Alexander Litvinenko murder was 'London nuclear terror'

Alexander Litvinenko in hospital ward prior to his death
Image caption Alexander Litvinenko fell ill after a meeting with former KGB contacts in London in 2006

The murder of Russian dissident Alexander Litvinenko was "an act of nuclear terrorism on the streets of London", a coroner has heard.

Mr Litvinenko died in 2006 after he was apparently poisoned with the radioactive substance polonium-210.

Ben Emmerson QC said 700 people had to be tested for radioactive poisoning.

St Pancras coroner Dr Andrew Reid is holding a pre-inquest review where he will decide whether he or a top judge should hear the inquest into the death.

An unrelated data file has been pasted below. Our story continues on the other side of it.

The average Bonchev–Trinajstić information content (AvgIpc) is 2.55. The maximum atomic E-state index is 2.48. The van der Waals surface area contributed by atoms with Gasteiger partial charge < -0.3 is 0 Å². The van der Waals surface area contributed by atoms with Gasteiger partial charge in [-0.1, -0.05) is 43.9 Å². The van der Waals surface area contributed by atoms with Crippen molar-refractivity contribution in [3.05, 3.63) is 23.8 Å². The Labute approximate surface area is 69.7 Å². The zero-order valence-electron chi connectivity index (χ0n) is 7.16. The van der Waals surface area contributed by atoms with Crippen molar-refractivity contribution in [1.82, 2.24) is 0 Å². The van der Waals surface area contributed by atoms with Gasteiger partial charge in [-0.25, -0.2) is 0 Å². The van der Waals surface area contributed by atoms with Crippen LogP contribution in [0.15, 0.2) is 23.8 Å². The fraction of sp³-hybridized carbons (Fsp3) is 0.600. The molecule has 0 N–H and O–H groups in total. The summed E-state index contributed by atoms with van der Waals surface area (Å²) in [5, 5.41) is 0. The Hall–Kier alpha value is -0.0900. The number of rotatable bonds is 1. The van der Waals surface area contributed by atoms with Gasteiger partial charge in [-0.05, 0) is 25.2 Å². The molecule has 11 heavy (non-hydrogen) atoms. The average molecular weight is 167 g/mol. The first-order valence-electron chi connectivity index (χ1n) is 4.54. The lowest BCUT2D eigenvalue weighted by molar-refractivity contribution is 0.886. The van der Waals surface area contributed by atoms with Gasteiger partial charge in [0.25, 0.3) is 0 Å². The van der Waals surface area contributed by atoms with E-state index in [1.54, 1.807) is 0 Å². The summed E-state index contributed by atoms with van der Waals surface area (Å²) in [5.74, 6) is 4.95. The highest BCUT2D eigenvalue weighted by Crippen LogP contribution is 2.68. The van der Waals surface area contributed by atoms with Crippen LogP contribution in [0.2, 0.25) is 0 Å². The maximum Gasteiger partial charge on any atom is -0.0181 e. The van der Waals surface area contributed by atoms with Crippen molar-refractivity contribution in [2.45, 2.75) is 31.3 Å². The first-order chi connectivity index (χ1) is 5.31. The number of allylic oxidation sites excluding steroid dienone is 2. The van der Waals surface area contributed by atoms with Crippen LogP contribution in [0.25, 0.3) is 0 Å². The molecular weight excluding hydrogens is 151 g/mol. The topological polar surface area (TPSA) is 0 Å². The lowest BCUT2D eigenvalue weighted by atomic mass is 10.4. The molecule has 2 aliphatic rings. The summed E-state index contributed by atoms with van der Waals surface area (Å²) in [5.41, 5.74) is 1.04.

'Grave suspicion'

Mr Emmerson, representing Mr Litvinenko's family, said a number of locations were closed for several months as health agencies tried to contain the risk of contamination.

He told the hearing at St Pancras coroner's court in London that the case gave rise to the "grave suspicion" that Mr Litvinenko's death was the result of state-directed execution by Russia.

British authorities had abandoned the search for truth in order to maintain trade relations with the Russian government, he added.

The prime suspect for Mr Litvinenko's death is ex-KGB officer Andrei Lugovoi who was represented in court. His legal team says he denies any involvement.

The family of former Russian spy Mr Litvinenko has called for a senior High Court judge to be appointed to conduct the inquest.

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